02 August 2004

Running tips from Asics experts

Few sporting endeavours could be easier to take up. You can run in almost any weather and at the time of day that is convenient for you. You can run alone or join a group or club. And the route’s your choice: roads or trails, a local track, around the block or a treadmill at the gym.

Few sporting endeavours could be easier to take up. You can run in almost any weather and at the time of day that is convenient for you. You can run alone or join a group or club. And the route’s your choice: roads or trails, a local track, around the block or a treadmill at the gym.

But you think you don’t have time. All it takes is 30 minutes, three to four times a week – that’s a total of two to three hours a week for yourself and your health – not much when compared to the time spent on work and other commitments. And the rewards are enormous: you will have more energy, sleep better, any extra weight will melt away and you’ll have time for yourself. So, fit fitness into your life.

Since there is only one piece of equipment that will be key to your enjoyment and performance, you should give consideration to your shoes.

The science of the running shoe has closely followed the advances of running over the past 25 years. They have both grown and developed to an amazing degree. Now, Asics has designed a range of shoes that are tailored to improve your comfort and performance – an investment that’s truly worth it. After all, you only have one pair of feet.

Why running?

  • Running is the most efficient path to cardiovascular fitness. Thirty minutes a day, four times a week will lead to a high level of fitness in a short time.
  • Studies show that regular running can also reduce the risk of osteoporosis and diabetes and cut the risk of a heart attack in half.
  • Running is the most accessible of aerobic sports. All you need is a good pair of running shoes.
  • Running is the best method of stress reduction on the market.
  • Running is an excellent component of any weight control programme.
  • Running is a flexible method of training. You can run at your own pace, with or without company, at whatever time of day that suits you.
  • Running increases your overall sense of well-being. Fitness, self-esteem and confidence all increase with exercise.
  • Running is a great social activity. Millions of people already run for health, fun, fitness and competition and there are many established running clubs.

Running smarts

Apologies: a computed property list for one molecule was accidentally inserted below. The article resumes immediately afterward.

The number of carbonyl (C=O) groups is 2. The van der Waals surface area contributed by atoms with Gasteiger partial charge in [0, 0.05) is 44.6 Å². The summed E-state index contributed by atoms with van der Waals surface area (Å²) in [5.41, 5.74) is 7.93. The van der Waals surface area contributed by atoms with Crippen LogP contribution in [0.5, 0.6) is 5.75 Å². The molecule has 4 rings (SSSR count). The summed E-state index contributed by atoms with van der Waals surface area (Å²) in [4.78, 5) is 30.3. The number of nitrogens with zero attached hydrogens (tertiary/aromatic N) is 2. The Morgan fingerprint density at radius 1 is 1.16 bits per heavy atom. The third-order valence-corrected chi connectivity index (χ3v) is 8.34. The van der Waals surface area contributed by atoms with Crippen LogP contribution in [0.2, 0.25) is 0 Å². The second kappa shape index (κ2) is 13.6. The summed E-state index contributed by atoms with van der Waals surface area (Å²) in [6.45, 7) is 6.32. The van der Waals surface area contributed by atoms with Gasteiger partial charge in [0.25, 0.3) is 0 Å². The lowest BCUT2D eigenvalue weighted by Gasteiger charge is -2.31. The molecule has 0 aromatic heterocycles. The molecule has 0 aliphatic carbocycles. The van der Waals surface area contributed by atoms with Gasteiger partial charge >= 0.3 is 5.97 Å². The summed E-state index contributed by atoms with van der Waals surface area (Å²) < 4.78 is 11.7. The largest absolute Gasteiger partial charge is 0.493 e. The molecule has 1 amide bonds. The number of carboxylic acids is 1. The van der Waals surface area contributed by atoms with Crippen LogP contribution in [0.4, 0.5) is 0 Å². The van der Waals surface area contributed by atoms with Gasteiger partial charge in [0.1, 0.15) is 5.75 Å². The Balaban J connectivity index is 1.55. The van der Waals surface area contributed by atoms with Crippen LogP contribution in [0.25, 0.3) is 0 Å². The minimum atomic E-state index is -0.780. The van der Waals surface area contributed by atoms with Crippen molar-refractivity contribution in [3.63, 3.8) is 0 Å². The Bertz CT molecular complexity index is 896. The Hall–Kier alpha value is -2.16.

• Wear reflective material if you run before dawn or after dark.
  • Run against traffic to observe approaching vehicles.
  • Always stay alert and attentive.
  • Vary your running route.
  • Avoid unpopulated areas, deserted streets, and overgrown trails.
  • Run with a partner or dog.

Tips for runners starting out

  • Run with a friend. This helps pass the time and keeps you motivated. (It’s a lot harder to cop out of a run if someone’s expecting you.)
  • Eat right. Examine your eating habits and make sure you eat a balanced selection of carbohydrates, protein and fresh fruits and vegetables. You’re going nowhere on empty. Cut down on sugary snacks. And drink lots of water.
  • Talk or walk. Don’t push yourself too hard at first. If you’re so out of breath that you can’t talk while you run, you’re running too fast. Slow down or even walk for a bit. You’ll find you get fitter faster.
  • Time is what counts. In the beginning, it isn’t important how far you run. Rather set a time limit during your first weeks. Your performance will fluctuate. Energy levels are affected by sleep, emotional upsets and diet.
  • Love your shoes. Keep a rough record of your running shoe mileage. You should get new shoes every 700-1000 kilometres, even if they look fine.
  • Set goals. Realistic, attainable goals are a fantastic motivator. Perhaps there’s a short race you can take part in and if that doesn’t appeal to you, set a goal to run 10 km by the end of the season.
  • Less is more. Don’t try too much too soon. Never increase your running by more than 10% per week. That means you should add up your total time for the week, add 10% and divide by the number of times you run.
  • Have fun. Running is not just about physical fitness. It can make you look good and feel great and is an enjoyable pursuit.

Keeping motivated
Losing motivation is the reason that we often give up before we reach our goal. Here’s a handy technique that helps us hold on to our illusive enthusiasm.

  • Result: Be realistic, set small challenges and build up to your main goal.
  • Attitude: Be positive and stay focussed. Changing your attitude is the first step to changing your habits.
  • Variety: Don’t get bored with your routine, explore different routes and incorporate other exercises. Cycling, weights or a few lengths in the pool will make it more interesting and complement your training.
  • Enjoyment: Enjoy what you do and do what you enjoy!

The stress factor
For most of us, running means fitness or weight loss, or something we enjoy and fit in to our otherwise hectic lives. That means that when time is tight and we are tired, frazzled, frustrated and struggling to sleep, we quit running, which in fact makes the situation worse.

Taking anger or frustration out on the pavements instead of on people/things is a great way to relieve stress. Tests have shown that this form of exercise is a highly effective, cathartic method for releasing tension. Running takes you out of the strenuous situation and fills your lungs with fresh air.

Increased fitness will make you feel better and have more energy. You’ll sleep more soundly and wake up more refreshed, which will also up your energy levels. Energy is what drives motivation, helping you achieve the goals in other areas of life.




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